GAYLORD, Mich. — A tornado that killed at least two people and injured dozens of others dropped out of the sky in far northern Michigan on Friday and onto a mobile home park before tearing a three-block hole through the small city of Gaylord.
Officials struggled to understand the extent of the damage in a region where tornadoes are not common as cleanup began on Saturday. Crews continued to search for survivors and one person was still missing.
“There have been trailers picked up and turned over on top of each other,” said Chief Chris Martin of the Otsego County Fire Department, who estimated that nearly all of the Nottingham Forest mobile home park, where the deaths were reported, had been destroyed.
Forecasters had warned of severe weather Friday but the tornado that struck Gaylord (population 4,300) came as a surprise. The severe thunderstorm warning that was issued in the afternoon was quickly upgraded into a tornado warning. Officials said there were no tornado sirens in the city, which is located approximately 230 miles northwest from Detroit. However, emergency notifications on cellphones alerted residents to the storm.
Within minutes, a tornado was on top of the mobile homes, ripping them apart and charging across the city from west to west. In a Hobby Lobby parking lot, cars were thrown on top of each other. A truck was upended next to a sign for a Culver’s restaurant. Police officers quickly found themselves searching for their neighbors in the rubble on the streets.
“We were calling them out by name, trying to see if they were still in their damaged homes,” said Chief Frank Claeys of the Gaylord Police Department. “And when you see that, it’s a lot more personal when our officers know the names of people who live in those homes.”
More than 40 people were treated for injuries at hospitals. Officials stated that there was a possibility that others were hurt, but they did not seek medical attention. Patients were diverted to other hospitals as the one in Gaylord was full.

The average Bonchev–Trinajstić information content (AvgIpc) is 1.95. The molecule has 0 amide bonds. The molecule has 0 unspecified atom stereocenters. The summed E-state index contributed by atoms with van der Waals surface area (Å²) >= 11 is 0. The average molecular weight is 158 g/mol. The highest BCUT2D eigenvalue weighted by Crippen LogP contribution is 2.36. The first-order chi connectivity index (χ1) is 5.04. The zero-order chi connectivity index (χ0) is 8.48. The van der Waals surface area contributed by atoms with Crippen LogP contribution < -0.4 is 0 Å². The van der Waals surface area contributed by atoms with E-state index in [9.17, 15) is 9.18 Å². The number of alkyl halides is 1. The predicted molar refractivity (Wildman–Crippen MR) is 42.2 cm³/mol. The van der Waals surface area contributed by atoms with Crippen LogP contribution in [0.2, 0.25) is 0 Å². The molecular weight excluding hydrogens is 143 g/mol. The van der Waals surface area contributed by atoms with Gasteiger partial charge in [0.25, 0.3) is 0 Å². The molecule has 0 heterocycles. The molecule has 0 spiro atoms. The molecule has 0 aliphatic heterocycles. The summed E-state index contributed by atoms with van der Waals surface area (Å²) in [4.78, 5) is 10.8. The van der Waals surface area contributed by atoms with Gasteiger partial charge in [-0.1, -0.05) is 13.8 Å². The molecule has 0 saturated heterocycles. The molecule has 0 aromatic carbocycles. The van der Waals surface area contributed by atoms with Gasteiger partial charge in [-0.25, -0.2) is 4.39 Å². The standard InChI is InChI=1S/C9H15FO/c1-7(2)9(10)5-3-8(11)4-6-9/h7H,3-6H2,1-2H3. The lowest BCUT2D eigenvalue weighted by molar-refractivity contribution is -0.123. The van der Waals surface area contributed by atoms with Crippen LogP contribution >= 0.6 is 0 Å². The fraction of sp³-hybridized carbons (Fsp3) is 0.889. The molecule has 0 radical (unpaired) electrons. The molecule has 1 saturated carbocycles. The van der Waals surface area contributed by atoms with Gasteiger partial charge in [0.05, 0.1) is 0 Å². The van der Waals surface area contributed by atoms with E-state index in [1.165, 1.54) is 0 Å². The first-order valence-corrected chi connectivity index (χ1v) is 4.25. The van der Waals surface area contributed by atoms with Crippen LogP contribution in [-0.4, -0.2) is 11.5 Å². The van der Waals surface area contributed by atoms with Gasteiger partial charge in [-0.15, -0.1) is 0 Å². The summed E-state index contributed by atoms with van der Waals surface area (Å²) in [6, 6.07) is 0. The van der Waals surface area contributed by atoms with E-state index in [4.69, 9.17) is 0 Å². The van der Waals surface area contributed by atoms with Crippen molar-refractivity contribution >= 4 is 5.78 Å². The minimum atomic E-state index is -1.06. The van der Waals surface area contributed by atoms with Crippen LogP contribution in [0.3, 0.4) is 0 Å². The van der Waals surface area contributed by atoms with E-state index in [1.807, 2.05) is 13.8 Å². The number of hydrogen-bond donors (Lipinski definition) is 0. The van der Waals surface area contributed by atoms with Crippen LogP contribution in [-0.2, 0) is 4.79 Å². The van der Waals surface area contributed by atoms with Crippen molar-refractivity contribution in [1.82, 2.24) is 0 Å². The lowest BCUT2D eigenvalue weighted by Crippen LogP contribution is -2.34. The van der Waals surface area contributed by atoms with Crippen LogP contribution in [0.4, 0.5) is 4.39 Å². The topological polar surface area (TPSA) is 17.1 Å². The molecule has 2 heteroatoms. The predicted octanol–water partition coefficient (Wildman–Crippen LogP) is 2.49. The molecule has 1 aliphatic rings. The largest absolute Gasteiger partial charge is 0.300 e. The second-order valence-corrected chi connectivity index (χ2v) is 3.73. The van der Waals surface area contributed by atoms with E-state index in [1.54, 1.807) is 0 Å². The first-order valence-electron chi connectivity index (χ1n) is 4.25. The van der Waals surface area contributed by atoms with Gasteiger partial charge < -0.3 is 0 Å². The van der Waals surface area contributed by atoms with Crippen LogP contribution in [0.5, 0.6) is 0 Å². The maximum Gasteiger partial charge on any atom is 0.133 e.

On Saturday, the strip mall parking lots in Gaylord were still debris fields. A Goodwill store had a missing section of its front wall. Outside the entrance to a Tropical Smoothie Cafe, there were pieces of plywood and bricks broken.
Michigan has fewer tornadoes per year than many Midwestern states. John Boris from Gaylord’s National Weather Service office said that the state experienced an average of 15 tornadoes each year. Most of those occur well to the south of Gaylord, which is about 60 miles from the tip of the state’s Lower Peninsula.
“Up here, stuff like this doesn’t happen,” said Joshua Comoford, 22, who was handing out drinks to firefighters and volunteers on Saturday at the mobile home park. “You have rainstorms or severe winds. But what about a tornado actually ripping through my town? Nothing like that’s ever happened in my lifetime.”
Lt. Derrick Carroll was a spokesperson for the Michigan State Police. He said that power outages were continuing in Gaylord’s areas on Saturday and that a curfew would be in place that night. He said both victims were in their 70s and had connections to the mobile home park. One of the victims was found during a search using a cadaver-dog. Crews continued to search Saturday for a person reported missing from another region.
“The area is not safe,” Lieutenant Carroll said. “We’re in the process of stabilizing it.”
Luke Vander PloegReport from Gaylord Mitch SmithChicago
Source: NY Times